Should religion be off limits to modern art?
A crucified Christ with an Order of Lenin medal in place of his head and Mickey Mouse's face on Jesus' body - these are just a couple of the images that make up the 'Forbidden Art' exhibition in Moscow.
The exhibition does what it says on the tin - it's forbidden - at least in Russia where the curators have just been convicted of inciting hatred and given hefty fines worth thousands of dollars.
The trial has seen the rift between Russia's secular and religious communities grow, 'with the artistic community seeing it as an infringement on free speech, and Russian Orthodox believers, who had hoped for a prison sentence, saying the fines were too lenient.' The judge Svetlana Aleksandrova called the art 'gross, offensive and humiliating'.
One thing's for sure, the trial and conviction have left more people wanting to see the images than ever before.
Here's the view on free speech in Russia from the Economist,
'The exhibition offended not so much the true believers who would have avoided seeing it, but a group of militant religious radicals, who went out of their way to get offended....Perhaps the Church (and the state) has realised that the fallout from jailing Mr Samodurov and Mr Yerofeev would be more damaging than the exhibition itself. But the verdict brings a sense of relief, rather than satisfaction. Relief because the two men who committed no criminal offence will not go to jail. But they were still found guilty by a court.'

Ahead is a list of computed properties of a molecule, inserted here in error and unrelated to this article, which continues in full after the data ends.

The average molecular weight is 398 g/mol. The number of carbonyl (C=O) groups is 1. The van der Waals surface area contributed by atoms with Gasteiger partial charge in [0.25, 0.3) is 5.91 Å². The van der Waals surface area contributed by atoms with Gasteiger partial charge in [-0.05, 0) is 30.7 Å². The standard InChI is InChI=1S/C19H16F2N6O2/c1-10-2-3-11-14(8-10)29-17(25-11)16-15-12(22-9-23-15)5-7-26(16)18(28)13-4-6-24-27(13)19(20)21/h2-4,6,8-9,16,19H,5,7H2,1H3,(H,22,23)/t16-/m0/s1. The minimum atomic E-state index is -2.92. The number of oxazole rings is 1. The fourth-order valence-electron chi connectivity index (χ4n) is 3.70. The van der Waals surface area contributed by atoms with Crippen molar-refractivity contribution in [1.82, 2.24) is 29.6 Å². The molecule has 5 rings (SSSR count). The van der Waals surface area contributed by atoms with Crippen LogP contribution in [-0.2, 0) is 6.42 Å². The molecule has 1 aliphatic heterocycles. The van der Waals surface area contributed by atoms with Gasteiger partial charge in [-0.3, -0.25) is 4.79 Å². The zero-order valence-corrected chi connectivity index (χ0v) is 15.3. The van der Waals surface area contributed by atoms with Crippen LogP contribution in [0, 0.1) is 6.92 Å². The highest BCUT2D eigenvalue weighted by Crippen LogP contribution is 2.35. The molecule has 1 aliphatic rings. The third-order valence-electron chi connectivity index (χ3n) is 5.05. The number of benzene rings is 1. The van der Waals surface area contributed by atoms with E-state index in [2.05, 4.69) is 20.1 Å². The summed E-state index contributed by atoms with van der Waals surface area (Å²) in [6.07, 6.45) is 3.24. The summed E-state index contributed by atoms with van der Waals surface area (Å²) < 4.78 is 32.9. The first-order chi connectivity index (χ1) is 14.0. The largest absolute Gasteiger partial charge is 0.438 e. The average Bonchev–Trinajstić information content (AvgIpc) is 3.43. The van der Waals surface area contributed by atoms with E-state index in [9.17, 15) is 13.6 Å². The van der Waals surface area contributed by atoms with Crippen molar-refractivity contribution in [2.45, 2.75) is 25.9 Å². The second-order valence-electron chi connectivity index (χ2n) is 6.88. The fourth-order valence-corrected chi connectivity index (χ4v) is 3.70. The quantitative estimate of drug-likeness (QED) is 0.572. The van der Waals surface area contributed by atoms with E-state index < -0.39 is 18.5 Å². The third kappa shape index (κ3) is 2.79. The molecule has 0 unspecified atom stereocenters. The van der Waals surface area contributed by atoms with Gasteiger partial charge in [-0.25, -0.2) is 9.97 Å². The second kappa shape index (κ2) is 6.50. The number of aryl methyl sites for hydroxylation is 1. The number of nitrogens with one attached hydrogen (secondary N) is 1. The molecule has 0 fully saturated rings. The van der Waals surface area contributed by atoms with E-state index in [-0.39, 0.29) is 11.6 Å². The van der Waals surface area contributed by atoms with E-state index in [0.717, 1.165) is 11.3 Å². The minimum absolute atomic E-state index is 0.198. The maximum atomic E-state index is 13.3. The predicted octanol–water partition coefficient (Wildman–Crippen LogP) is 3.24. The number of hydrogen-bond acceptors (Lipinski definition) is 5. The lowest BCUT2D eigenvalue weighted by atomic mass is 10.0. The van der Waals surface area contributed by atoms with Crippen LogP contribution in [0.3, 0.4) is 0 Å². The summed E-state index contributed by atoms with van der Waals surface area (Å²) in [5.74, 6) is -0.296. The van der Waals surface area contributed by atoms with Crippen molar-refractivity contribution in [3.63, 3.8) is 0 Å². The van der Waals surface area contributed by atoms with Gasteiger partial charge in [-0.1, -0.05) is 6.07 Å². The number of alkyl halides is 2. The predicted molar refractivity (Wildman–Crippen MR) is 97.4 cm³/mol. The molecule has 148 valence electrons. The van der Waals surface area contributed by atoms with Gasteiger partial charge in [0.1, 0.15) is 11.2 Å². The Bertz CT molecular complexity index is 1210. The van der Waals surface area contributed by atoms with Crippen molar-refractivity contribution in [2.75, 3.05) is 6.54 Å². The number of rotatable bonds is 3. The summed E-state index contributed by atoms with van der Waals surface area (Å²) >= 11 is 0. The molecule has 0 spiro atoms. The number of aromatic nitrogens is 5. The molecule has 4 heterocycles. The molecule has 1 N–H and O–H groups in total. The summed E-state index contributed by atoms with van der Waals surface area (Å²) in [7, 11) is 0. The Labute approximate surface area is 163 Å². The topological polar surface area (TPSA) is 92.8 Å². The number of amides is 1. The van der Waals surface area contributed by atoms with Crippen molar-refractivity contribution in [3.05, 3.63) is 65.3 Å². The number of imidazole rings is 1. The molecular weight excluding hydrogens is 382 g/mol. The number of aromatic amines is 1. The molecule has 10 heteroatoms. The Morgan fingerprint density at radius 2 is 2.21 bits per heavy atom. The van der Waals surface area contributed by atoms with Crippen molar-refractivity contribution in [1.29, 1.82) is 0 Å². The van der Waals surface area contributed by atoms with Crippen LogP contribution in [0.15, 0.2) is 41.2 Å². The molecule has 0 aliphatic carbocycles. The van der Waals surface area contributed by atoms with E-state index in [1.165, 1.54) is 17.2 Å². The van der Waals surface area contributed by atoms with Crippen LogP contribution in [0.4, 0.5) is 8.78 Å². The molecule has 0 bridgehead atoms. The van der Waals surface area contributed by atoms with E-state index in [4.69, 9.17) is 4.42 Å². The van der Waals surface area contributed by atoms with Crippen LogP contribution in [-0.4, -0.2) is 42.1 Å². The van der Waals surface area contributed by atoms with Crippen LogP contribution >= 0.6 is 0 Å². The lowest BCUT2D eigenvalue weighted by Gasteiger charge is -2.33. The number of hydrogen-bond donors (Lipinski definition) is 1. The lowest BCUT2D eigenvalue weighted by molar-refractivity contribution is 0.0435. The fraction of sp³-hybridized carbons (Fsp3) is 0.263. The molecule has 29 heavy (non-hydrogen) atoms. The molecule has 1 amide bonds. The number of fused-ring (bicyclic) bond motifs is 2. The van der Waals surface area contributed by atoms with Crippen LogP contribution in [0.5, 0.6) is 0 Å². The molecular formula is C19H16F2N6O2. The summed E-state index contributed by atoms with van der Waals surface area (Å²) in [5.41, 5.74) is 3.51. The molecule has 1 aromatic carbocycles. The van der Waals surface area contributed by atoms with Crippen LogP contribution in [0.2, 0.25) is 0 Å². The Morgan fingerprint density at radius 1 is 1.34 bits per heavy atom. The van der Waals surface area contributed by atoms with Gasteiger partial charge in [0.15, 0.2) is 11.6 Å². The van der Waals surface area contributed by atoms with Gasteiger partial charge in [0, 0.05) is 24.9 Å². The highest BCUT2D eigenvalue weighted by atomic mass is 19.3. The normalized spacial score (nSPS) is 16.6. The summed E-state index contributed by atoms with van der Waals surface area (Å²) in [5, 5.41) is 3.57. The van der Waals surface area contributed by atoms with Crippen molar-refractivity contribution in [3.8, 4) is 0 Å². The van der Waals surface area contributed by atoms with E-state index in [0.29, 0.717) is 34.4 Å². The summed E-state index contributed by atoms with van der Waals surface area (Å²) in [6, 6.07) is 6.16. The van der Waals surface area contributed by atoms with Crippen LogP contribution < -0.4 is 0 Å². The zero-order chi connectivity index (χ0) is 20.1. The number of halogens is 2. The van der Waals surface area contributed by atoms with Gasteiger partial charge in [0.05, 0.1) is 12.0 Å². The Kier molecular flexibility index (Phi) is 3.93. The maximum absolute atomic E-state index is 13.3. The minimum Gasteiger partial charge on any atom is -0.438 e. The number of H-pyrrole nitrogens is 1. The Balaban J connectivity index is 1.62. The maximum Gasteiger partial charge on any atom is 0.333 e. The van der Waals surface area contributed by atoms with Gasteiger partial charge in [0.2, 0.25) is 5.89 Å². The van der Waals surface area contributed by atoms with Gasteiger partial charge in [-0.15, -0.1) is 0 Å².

Religious nationalist group Narodny Sobor consider the case against the images as simple,
"In a country where 70 percent of the population are religious, no one can be allowed to wipe their feet on one of the principal religions."
Blogger Bob Duggan feels that religions should always be challenged.
'How strong is a faith if it can never be tested or challenged by art? Art has historically served as a powerful conduit for greater spiritual awareness. To close off that avenue of spirituality would be a great loss, a defamation of religion as something weak and small rather than powerful and immense on a cosmic scale. '
Here in the UK, a leading modern art gallery, the Tate, marked its 10th anniversary yesterday. Jennie Hogan reflects on the past decade of modern art,
'Tate Modern's success should not be dismissed as new entertainment for the masses. The aim of art is to reveal, inspire and question. It is a tragedy that many do not know or cannot accept that belief shares these aims. As many lose their grasp of the narratives of God's grandeur, the church should ditch any fear of the contemporary art scene and make a place for it in hallowed spaces. Faith may begin to look interesting once again.'
Is religion afraid of art? Should religion be protected from modern art? And how seriously should art be taken?